In a special audit of the Mitchell Community School system's finances covering the time frame from December 2006 to June 2011, State Board of Accounts examiners found five types of misappropriation by Kirk:
Using school funds to pay personal or non-school expenses, totaling $76,926.35. The SBoA audit report found that Kirk had used one of the school's credit cards to charge purchases for restaurants, fuel, catalog purchases, clocks, jewelry, insurance, cable service, PayPal, men's and women's clothing, household appliances, groceries and greeting cards. The audit also found she paid personal utility bills for AT&T, Verizon and Duke Energy as well as her IRS tax bills, paid invoices to companies that did no business with Mitchell Schools, and wrote checks for payments to Ball State University - all using school funds.
Receiving reimbursement for travel not related to school business totaling $1,469.88. The audit report found Kirk charged the school for duplicate payments, false mileage claims, and hotel stays at locations where there were no meetings or school business.
Diverting two school payroll checks for a former school employee into her personal bank account, totaling $3,156.48.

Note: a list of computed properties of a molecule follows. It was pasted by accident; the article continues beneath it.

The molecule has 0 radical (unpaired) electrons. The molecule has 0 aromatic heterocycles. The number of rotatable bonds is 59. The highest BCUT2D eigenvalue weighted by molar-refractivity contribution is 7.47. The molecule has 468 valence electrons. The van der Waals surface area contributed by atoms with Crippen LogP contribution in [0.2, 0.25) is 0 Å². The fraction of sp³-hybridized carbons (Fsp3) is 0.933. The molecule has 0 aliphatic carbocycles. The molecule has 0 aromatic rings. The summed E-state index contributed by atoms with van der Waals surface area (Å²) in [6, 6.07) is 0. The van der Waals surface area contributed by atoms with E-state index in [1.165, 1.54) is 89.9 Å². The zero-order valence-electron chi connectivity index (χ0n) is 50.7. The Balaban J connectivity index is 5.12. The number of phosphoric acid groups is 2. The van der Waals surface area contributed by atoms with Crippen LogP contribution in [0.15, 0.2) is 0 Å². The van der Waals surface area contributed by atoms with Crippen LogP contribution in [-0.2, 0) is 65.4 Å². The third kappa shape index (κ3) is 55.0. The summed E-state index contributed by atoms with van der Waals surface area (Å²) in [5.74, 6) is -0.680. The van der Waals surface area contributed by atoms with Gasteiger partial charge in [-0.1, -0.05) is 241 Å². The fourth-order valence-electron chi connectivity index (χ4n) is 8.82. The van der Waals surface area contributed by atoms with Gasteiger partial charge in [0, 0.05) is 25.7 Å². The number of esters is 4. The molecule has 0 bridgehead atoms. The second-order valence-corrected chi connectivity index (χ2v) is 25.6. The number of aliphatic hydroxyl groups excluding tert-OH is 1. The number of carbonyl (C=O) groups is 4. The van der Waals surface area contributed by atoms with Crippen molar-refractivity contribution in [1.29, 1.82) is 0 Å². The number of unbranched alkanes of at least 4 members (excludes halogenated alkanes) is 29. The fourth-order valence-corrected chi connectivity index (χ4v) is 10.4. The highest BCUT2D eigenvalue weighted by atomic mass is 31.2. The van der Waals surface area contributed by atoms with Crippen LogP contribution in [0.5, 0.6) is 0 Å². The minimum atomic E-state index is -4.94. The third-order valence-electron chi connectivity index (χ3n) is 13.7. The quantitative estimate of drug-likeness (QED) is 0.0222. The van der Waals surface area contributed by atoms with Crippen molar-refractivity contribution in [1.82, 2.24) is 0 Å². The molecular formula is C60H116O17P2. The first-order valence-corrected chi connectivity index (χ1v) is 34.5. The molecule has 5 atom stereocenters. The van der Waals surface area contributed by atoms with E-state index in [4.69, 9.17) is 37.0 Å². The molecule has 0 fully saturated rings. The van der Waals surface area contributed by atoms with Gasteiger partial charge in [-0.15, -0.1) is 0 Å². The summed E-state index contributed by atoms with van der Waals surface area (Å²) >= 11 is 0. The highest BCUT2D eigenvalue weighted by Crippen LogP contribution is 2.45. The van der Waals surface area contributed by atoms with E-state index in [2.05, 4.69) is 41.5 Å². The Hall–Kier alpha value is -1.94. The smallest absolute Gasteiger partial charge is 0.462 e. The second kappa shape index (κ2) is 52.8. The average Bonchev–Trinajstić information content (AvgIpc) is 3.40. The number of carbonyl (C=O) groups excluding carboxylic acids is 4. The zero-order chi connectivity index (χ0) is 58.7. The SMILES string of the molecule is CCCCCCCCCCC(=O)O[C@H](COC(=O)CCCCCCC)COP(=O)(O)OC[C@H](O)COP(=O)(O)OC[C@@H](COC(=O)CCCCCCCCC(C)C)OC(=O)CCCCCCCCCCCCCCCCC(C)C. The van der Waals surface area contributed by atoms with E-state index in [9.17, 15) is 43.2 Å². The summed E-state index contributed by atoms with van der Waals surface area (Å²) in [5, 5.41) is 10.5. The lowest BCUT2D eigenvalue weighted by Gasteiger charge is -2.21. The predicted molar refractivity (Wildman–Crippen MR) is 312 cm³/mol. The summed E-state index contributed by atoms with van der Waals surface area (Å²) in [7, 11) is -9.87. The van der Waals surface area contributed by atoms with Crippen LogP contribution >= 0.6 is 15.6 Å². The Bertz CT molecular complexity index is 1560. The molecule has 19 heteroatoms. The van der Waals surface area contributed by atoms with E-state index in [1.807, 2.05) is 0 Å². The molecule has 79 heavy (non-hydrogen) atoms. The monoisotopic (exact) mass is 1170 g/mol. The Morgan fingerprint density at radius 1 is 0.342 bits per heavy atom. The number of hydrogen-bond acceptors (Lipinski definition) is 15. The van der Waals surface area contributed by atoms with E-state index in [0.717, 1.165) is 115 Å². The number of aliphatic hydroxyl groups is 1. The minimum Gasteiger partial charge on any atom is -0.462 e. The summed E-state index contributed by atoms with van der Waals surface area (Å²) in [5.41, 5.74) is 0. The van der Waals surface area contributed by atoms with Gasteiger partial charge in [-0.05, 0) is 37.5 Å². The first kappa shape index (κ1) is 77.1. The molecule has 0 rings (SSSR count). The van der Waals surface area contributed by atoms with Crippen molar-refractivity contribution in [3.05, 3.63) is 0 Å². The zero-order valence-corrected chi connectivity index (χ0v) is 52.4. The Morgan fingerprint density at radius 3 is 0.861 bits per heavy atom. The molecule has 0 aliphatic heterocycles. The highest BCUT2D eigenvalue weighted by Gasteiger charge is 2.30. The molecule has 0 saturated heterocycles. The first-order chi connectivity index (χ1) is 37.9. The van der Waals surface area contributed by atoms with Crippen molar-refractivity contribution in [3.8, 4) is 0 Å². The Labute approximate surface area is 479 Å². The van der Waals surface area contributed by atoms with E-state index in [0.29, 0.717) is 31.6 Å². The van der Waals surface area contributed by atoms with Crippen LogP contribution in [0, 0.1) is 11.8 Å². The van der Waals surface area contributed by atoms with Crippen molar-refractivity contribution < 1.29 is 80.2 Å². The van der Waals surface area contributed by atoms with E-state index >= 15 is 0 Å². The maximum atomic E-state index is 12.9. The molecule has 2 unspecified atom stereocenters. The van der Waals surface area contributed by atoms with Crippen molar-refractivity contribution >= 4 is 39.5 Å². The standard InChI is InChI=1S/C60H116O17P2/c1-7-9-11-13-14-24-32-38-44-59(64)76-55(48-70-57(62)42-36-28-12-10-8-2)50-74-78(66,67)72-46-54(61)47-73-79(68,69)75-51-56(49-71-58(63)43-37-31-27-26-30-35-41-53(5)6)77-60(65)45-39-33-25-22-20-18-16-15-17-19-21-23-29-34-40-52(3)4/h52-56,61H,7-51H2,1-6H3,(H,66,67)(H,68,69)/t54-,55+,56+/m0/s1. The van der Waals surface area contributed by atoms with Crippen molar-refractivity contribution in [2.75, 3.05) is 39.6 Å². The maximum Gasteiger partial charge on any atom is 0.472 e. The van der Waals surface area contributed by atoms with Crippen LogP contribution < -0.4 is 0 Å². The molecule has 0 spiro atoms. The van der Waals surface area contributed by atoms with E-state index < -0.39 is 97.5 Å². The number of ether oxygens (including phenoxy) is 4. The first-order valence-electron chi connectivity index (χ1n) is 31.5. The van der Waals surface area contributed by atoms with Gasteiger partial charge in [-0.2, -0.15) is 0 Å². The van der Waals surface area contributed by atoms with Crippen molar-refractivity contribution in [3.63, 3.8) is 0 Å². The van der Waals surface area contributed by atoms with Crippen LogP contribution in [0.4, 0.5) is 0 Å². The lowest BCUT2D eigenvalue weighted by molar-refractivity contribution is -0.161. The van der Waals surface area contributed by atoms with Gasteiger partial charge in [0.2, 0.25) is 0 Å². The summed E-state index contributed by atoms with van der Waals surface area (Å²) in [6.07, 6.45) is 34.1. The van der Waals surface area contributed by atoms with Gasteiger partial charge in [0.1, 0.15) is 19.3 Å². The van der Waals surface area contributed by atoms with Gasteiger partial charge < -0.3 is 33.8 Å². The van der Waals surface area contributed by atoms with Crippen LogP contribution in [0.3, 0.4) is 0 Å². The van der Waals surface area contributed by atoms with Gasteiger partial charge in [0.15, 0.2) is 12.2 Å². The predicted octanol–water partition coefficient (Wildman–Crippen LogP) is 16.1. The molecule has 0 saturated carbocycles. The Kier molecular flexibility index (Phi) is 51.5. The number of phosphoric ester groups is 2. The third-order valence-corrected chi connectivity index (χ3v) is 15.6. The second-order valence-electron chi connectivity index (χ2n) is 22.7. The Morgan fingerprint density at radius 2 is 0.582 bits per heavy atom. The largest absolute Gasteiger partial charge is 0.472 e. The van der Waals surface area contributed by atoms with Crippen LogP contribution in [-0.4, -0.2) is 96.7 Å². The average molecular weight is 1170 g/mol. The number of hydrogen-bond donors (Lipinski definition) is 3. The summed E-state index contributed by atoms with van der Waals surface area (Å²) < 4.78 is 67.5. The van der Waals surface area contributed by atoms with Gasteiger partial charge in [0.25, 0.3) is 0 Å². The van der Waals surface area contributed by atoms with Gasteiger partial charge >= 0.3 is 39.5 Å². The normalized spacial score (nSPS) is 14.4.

Failing to deposit three collections the school received into school bank accounts, totaling $1,129.55.
Incurring penalties, interest and late charges from vendors totaling $4,007.33, which the school corporation had to pay.
The direct loss to the Mitchell School Corporation was $86,689.59 for which repayment is sought from Kirk.
In investigating the misappropriation, the State Board of Accounts incurred another $24,200 in audit costs, an expense that is also sought from Kirk.
When the State Board of Accounts issues a certified audit report, it authorizes the Attorney General's Office to attempt to recover the money to reimburse the public treasury for the amount misappropriated.
Zoeller's lawsuit, called a complaint to recover public funds, seeks $110,889.59, plus triple damages.